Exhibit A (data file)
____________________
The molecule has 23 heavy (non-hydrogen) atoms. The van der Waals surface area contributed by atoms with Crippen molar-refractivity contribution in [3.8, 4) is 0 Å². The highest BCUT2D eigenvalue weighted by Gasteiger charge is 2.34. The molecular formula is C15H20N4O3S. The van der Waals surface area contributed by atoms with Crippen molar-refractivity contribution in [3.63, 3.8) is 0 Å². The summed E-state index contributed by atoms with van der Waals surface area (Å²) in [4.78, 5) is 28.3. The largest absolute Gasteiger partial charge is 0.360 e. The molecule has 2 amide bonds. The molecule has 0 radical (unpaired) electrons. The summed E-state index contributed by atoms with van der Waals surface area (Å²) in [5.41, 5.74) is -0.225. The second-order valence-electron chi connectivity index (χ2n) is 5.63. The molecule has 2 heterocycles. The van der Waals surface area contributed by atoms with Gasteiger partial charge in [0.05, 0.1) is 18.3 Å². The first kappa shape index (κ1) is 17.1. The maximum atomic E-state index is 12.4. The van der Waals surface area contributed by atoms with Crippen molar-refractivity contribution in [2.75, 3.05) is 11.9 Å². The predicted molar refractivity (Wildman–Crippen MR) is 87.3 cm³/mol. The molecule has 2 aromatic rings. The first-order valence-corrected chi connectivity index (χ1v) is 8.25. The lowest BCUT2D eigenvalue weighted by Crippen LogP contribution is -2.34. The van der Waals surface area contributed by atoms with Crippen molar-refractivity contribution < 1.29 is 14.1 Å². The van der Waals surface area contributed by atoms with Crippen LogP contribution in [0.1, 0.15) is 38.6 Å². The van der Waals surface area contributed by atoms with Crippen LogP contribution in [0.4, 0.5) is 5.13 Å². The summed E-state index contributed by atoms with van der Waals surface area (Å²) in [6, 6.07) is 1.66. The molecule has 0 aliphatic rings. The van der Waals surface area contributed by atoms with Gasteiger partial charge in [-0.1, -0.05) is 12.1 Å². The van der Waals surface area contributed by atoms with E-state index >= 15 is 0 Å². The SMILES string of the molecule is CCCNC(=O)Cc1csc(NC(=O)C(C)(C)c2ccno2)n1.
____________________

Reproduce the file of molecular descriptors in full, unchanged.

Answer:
The molecule has 23 heavy (non-hydrogen) atoms. The van der Waals surface area contributed by atoms with Crippen molar-refractivity contribution in [3.8, 4) is 0 Å². The highest BCUT2D eigenvalue weighted by Gasteiger charge is 2.34. The molecular formula is C15H20N4O3S. The van der Waals surface area contributed by atoms with Crippen molar-refractivity contribution in [3.63, 3.8) is 0 Å². The summed E-state index contributed by atoms with van der Waals surface area (Å²) in [4.78, 5) is 28.3. The largest absolute Gasteiger partial charge is 0.360 e. The molecule has 2 amide bonds. The molecule has 0 radical (unpaired) electrons. The summed E-state index contributed by atoms with van der Waals surface area (Å²) in [5.41, 5.74) is -0.225. The second-order valence-electron chi connectivity index (χ2n) is 5.63. The molecule has 2 heterocycles. The van der Waals surface area contributed by atoms with Gasteiger partial charge in [0.05, 0.1) is 18.3 Å². The first kappa shape index (κ1) is 17.1. The maximum atomic E-state index is 12.4. The van der Waals surface area contributed by atoms with Crippen molar-refractivity contribution in [2.75, 3.05) is 11.9 Å². The predicted molar refractivity (Wildman–Crippen MR) is 87.3 cm³/mol. The molecule has 2 aromatic rings. The first-order valence-corrected chi connectivity index (χ1v) is 8.25. The lowest BCUT2D eigenvalue weighted by Crippen LogP contribution is -2.34. The van der Waals surface area contributed by atoms with Crippen molar-refractivity contribution < 1.29 is 14.1 Å². The van der Waals surface area contributed by atoms with Crippen LogP contribution in [0.1, 0.15) is 38.6 Å². The van der Waals surface area contributed by atoms with Crippen LogP contribution in [0.4, 0.5) is 5.13 Å². The summed E-state index contributed by atoms with van der Waals surface area (Å²) in [6, 6.07) is 1.66. The molecule has 0 aliphatic rings. The van der Waals surface area contributed by atoms with Gasteiger partial charge in [-0.1, -0.05) is 12.1 Å². The van der Waals surface area contributed by atoms with E-state index >= 15 is 0 Å². The SMILES string of the molecule is CCCNC(=O)Cc1csc(NC(=O)C(C)(C)c2ccno2)n1.